Amanda Carlile NP


Amanda was born and raised in Tahlequah, Oklahoma. She went to the University of Oklahoma and received her Bachelors of Arts in Sociology. She then pursued her nursing degree at the University of Missouri through the accelerated program. She finished with another big 12 school at Baylor University and got her Master’s of Science in Nursing. She then became board certified as Family Nurse Practitioner.

After graduating with her master’s degree, Amanda began working in Neurology and Geriatrics. These patient populations were very difficult and frustrating because she was treating every symptom with a pharmaceutical medication. The patient would then have side effects from these medications and so then another drug would be added. She knew this was not preventing disease, but creating more.

In 2013, she was struggling with fertility issues. She had been diagnosed with Autoimmune Thyroid severals years before, but knew these were tied together. She attended a Functional Medicine course about hormone therapy. She realized that she wasn’t addressing the root cause. This was the turning point in her career. She began to read and attend as many conferences she could to learn more about Functional medicine. This became her passion and she wanted to address disease through prevention.

Both conventional and functional medicine can be used to help a patient reach their optimal wellness. She practices from a Functional medicine view, but understands when convential medicine is needed. She wants to help you achieve your optimal health.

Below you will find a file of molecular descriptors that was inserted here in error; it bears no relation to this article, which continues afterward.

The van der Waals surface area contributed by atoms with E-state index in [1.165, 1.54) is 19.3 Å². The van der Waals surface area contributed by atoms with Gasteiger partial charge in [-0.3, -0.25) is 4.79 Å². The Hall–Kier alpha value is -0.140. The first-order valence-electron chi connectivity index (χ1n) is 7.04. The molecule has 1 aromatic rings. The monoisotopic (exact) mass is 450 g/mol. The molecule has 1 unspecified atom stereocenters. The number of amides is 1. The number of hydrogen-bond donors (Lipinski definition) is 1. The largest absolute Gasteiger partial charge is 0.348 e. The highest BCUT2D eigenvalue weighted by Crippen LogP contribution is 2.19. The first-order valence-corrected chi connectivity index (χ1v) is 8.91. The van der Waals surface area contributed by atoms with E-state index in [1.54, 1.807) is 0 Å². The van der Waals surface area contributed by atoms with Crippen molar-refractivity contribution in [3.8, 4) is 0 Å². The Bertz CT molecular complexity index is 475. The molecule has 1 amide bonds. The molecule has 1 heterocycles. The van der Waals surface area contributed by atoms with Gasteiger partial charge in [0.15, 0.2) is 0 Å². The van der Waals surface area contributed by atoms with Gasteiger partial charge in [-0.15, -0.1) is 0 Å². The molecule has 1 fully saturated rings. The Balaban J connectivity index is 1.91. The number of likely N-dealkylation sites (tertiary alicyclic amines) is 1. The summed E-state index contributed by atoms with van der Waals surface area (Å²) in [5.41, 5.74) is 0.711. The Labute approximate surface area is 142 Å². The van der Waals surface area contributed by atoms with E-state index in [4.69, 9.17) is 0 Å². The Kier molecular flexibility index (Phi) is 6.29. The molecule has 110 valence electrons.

What is a Nurse Practitioner?

Nurse Practitioners are licensed, autonomous clinicians focused on managing people’s health conditions and preventing disease.

A Nurse Practitioner must complete a master’s or doctoral degree program, and have advanced clinical training beyond their initial professional registered nurse education. They are board-certified and adhere to a code for ethical practices.

As clinicians that blend clinical expertise in diagnosing and treating health conditions with an added emphasis on disease prevention and health management, NPs bring a comprehensive perspective to health care.

They perform comprehensive physical exams, diagnose and treat common acute illnesses and injuries; manage high blood pressure, diabetes, depression and other chronic health illnesses; order and interpret laboratory tests; prescribe medications and therapies; and can perform minor procedures. Nurse Practitioners also refer to specialists when a health condition warrants.

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